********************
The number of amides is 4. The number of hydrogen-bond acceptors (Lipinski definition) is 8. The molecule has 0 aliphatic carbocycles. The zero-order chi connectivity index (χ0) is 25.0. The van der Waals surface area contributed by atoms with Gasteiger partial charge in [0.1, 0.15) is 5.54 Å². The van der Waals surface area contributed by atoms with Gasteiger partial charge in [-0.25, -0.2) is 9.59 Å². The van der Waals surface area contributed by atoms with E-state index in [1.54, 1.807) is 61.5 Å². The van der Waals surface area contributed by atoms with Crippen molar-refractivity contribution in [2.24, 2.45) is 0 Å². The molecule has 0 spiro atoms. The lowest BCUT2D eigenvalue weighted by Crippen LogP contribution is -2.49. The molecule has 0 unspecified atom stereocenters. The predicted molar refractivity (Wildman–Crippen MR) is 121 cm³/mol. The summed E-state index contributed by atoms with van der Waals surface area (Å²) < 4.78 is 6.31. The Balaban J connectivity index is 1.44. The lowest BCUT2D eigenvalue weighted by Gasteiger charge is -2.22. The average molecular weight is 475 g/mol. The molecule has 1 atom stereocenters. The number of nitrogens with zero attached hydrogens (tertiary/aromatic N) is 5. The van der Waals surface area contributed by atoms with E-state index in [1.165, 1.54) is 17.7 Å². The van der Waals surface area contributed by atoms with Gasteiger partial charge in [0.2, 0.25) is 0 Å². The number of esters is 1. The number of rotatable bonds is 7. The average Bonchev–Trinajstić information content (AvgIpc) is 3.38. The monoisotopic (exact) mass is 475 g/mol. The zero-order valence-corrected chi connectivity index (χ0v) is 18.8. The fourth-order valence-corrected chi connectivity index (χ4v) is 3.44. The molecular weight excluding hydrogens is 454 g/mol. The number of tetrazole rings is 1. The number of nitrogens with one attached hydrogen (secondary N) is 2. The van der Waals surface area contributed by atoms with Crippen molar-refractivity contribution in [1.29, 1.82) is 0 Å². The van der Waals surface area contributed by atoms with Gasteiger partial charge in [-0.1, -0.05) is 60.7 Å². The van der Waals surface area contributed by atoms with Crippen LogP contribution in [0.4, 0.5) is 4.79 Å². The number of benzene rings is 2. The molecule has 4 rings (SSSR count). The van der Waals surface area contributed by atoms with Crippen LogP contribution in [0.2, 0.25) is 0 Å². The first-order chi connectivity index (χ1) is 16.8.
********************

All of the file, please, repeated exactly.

The number of amides is 4. The number of hydrogen-bond acceptors (Lipinski definition) is 8. The molecule has 0 aliphatic carbocycles. The zero-order chi connectivity index (χ0) is 25.0. The van der Waals surface area contributed by atoms with Gasteiger partial charge in [0.1, 0.15) is 5.54 Å². The van der Waals surface area contributed by atoms with Gasteiger partial charge in [-0.25, -0.2) is 9.59 Å². The van der Waals surface area contributed by atoms with E-state index in [1.54, 1.807) is 61.5 Å². The van der Waals surface area contributed by atoms with Crippen molar-refractivity contribution in [2.24, 2.45) is 0 Å². The molecule has 0 spiro atoms. The lowest BCUT2D eigenvalue weighted by Crippen LogP contribution is -2.49. The molecule has 0 unspecified atom stereocenters. The predicted molar refractivity (Wildman–Crippen MR) is 121 cm³/mol. The summed E-state index contributed by atoms with van der Waals surface area (Å²) < 4.78 is 6.31. The Balaban J connectivity index is 1.44. The lowest BCUT2D eigenvalue weighted by Gasteiger charge is -2.22. The average molecular weight is 475 g/mol. The molecule has 1 atom stereocenters. The number of nitrogens with zero attached hydrogens (tertiary/aromatic N) is 5. The van der Waals surface area contributed by atoms with E-state index in [1.165, 1.54) is 17.7 Å². The van der Waals surface area contributed by atoms with Gasteiger partial charge in [0.2, 0.25) is 0 Å². The number of esters is 1. The number of rotatable bonds is 7. The average Bonchev–Trinajstić information content (AvgIpc) is 3.38. The monoisotopic (exact) mass is 475 g/mol. The zero-order valence-corrected chi connectivity index (χ0v) is 18.8. The fourth-order valence-corrected chi connectivity index (χ4v) is 3.44. The molecular weight excluding hydrogens is 454 g/mol. The number of tetrazole rings is 1. The number of nitrogens with one attached hydrogen (secondary N) is 2. The van der Waals surface area contributed by atoms with Crippen molar-refractivity contribution in [1.29, 1.82) is 0 Å². The van der Waals surface area contributed by atoms with Gasteiger partial charge in [-0.1, -0.05) is 60.7 Å². The van der Waals surface area contributed by atoms with Crippen LogP contribution in [0.4, 0.5) is 4.79 Å². The number of benzene rings is 2. The molecule has 4 rings (SSSR count). The van der Waals surface area contributed by atoms with Crippen LogP contribution in [0.2, 0.25) is 0 Å². The first-order chi connectivity index (χ1) is 16.8.